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Software Test Automation Tools Buyer’s Guide

Software test automation tools ease the task of executing automated tests across a wide variety of environments, but there are a lot of options available. Our buyer’s guide will help make your choice easier.

In a world where the typical end user will wait no more than three seconds for a website to load, software testing is critical for any developer who wants to stay ahead of the curve.

And when we say software testing, we’re not talking about opening your website or app a few times on your development box to see if it seems to work, then calling it a day. Modern software testing requires automated solutions that can quickly and systematically evaluate how well an application or website performs across a variety of browsers, operating systems and hardware devices. It also means running tests again each time you are preparing an update for an application.

There are a number of automated testing solutions available to meet this need -- so many, in fact, that it might be hard to choose which one best fits your needs. That’s why ITPro Today has prepared this Software Test Automation Tools Buyer’s Guide.

What’s in a Test Automation Solution?

A software test automation solution is any type of platform, framework or application that automatically tests how an application behaves.

Software test automation tools are the opposite of manual testing tools, which involve firing up a website or application by hand and performing an evaluation manually to determine whether it behaves as required.

A number of open source test automation frameworks, such as Selenium, Appium and Cucumber, exist to help developers and quality assurance teams write automated tests that can analyze how an application behaves.

However, running automated tests requires more than just a framework to write the tests. You also need hosting environments in which to run the tests. That’s where commercial software test automation platforms come in. They are designed to make it easy to execute automated tests across a wide variety of environments.

Ideally, you should run tests in each of the operating system/browser combinations that your end users use, to verify that your application behaves as required under each configuration. Before you deliver your application to your users, it should work as well on Firefox running on Windows 10 as it does Chrome running on the latest version of macOS, for example.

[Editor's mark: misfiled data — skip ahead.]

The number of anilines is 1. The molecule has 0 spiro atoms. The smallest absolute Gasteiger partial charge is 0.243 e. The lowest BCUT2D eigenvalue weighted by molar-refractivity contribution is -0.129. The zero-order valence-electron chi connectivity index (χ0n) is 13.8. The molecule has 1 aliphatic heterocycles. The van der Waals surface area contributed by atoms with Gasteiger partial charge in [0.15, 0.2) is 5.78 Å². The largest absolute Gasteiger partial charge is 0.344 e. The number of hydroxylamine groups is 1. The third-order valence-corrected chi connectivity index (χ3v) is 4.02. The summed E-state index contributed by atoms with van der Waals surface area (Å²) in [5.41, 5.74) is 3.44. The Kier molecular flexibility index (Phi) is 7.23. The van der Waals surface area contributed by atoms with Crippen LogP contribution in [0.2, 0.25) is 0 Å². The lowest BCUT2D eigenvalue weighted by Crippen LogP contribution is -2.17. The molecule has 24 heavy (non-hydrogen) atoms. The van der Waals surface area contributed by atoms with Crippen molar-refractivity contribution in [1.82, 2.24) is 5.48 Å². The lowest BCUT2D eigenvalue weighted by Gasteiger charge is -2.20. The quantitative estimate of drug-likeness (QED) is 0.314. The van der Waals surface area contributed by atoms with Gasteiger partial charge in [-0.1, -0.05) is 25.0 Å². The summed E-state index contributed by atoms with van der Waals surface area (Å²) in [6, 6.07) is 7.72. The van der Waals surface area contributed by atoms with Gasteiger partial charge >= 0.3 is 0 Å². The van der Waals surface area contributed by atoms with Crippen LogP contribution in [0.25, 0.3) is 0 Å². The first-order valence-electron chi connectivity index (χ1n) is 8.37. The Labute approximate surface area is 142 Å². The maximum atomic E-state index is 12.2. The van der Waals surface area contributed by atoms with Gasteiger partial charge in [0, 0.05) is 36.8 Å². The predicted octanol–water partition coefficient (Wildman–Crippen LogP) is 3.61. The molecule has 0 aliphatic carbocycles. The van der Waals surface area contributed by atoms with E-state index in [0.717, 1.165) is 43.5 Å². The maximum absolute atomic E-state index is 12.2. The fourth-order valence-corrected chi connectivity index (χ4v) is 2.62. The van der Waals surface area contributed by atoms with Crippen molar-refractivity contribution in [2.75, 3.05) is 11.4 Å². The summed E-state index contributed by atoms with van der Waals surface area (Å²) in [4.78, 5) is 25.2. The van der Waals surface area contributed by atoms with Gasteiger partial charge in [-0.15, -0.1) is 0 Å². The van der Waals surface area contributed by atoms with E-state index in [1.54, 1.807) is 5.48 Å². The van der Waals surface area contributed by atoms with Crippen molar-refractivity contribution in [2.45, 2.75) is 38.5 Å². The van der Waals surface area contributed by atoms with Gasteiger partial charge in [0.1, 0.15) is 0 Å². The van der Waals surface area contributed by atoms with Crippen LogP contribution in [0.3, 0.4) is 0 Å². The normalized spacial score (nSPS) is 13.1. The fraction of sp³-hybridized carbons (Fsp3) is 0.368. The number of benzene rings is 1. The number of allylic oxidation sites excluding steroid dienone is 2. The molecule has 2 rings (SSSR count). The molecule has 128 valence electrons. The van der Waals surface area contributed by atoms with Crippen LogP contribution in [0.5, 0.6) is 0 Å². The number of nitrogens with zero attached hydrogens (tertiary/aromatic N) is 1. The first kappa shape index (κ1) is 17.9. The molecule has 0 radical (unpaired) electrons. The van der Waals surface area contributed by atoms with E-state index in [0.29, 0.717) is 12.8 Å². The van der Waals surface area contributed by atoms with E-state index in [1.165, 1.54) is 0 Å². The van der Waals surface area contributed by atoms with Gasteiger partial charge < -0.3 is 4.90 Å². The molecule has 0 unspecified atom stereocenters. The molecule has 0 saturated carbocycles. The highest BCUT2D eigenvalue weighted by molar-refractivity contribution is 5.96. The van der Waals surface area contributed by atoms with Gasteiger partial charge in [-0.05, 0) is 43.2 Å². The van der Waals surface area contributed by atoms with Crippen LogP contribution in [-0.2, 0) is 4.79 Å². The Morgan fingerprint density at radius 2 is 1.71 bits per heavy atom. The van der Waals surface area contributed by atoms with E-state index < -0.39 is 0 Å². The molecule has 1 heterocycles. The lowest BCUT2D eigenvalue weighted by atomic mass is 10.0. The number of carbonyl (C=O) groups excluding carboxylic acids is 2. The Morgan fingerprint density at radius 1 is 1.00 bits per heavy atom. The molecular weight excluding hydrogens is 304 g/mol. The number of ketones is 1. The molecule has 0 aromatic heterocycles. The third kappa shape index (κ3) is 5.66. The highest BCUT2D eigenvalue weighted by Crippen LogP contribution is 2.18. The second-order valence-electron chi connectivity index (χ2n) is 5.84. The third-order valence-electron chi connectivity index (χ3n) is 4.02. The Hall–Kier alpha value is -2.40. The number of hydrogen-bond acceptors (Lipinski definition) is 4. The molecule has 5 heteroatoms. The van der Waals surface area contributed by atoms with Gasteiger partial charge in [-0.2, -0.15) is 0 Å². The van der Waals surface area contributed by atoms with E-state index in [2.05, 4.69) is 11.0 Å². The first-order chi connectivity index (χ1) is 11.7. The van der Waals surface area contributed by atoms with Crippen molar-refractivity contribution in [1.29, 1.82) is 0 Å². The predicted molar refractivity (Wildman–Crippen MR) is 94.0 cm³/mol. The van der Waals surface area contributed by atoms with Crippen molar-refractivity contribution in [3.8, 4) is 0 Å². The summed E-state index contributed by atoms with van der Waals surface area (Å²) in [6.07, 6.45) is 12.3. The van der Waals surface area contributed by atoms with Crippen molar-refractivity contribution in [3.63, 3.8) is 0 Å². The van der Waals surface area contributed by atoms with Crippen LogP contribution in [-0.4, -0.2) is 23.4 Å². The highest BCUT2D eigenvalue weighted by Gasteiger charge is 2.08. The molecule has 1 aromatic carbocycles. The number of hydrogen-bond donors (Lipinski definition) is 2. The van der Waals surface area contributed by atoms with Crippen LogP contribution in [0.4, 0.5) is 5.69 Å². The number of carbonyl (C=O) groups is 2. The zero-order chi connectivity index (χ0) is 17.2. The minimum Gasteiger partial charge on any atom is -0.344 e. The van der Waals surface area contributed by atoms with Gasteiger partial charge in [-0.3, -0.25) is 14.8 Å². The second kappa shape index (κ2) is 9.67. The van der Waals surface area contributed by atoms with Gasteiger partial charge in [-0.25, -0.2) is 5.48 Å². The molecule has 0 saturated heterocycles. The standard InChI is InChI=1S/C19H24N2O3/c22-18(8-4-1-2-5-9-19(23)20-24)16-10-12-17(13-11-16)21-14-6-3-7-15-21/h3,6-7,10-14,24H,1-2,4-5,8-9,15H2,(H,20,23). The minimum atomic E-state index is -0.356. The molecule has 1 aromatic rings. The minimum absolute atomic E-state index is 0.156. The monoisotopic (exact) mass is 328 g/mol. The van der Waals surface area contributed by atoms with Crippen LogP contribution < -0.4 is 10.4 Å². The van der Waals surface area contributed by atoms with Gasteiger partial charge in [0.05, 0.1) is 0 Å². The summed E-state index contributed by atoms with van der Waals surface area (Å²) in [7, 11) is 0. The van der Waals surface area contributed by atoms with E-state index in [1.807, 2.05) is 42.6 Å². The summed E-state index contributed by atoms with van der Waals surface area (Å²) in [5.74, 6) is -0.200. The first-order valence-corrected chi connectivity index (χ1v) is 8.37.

And if your application runs on mobile devices, testing it across a range of device types is important, too. You can do this using an emulator, which creates a software-defined, virtual environment that mimics a given type of mobile device. Or, for the most accurate results, you can run tests on real mobile devices.

Variables in Software Test Automation Tools

All major test automation platforms offer a common set of core features. They provide hosting environments for running automated tests across a range of operating system, browser and hardware device combinations using a “device cloud.” A device cloud is a network of servers and (in most cases) mobile devices that developers can connect to to run automated tests. A device cloud saves developers from the hassle of having to set up their own on-premises testing infrastructure, which would be very expensive and complicated to maintain if theyneed to test apps on dozens of types of configurations.

Virtually every automated testing platform available today works with all the major open source automated testing frameworks. That’s why we didn’t include supported frameworks as part of our guide; there is not much variation in that category.

However, commercial test automation solutions vary in many other respects, including:

  • Whether they support desktop application testing, mobile application testing or both (most modern platforms support both).
  • Their support for testing on local devices. While all of the platforms we reviewed offer device clouds, only some allow developers to use their platforms in conjunction with local devices, too. Local-device testing is sometimes necessary for security reasons, or in the rare case that the vendor’s device cloud doesn’t contain the specific device you need to test on.
  • Whether they allow headless testing, an automated testing technique that saves resources by running tests for browser-based apps without spinning up an actual browser. While headless testing is not the right solution for all types of tests, it can make testing faster and more efficient.
  • Their support for testing on real devices, in addition to simulated or emulated devices.
  • Support for load testing, which evaluates how well an application functions during times of heavy demand. Few of the platforms we evaluated offer load testing. There are many other vendors out there, such as BlazeMeter and LoadRunner, that specialize in load testing but don’t offer the other testing features we focused on in our guide.
  • Support for running tests manually. Although automated testing is much faster and more scalable, there are still cases where developers might want to perform manual tests to track testing results very closely or test features (such as usability) that are difficult to evaluate in an automated fashion.
  • Cost, which varies widely between platforms. Most vendors set prices based on the number of tests that users wish to execute at once, as well as the amount of time they spend executing tests. Most vendors offer multiple pricing plans; our guide includes basic pricing information for the plan that a small or medium-sized team of developers is most likely to use.

With that information out of the way, it’s time to download our free Software Test Automation Tools Buyer’s Guide (registration required).



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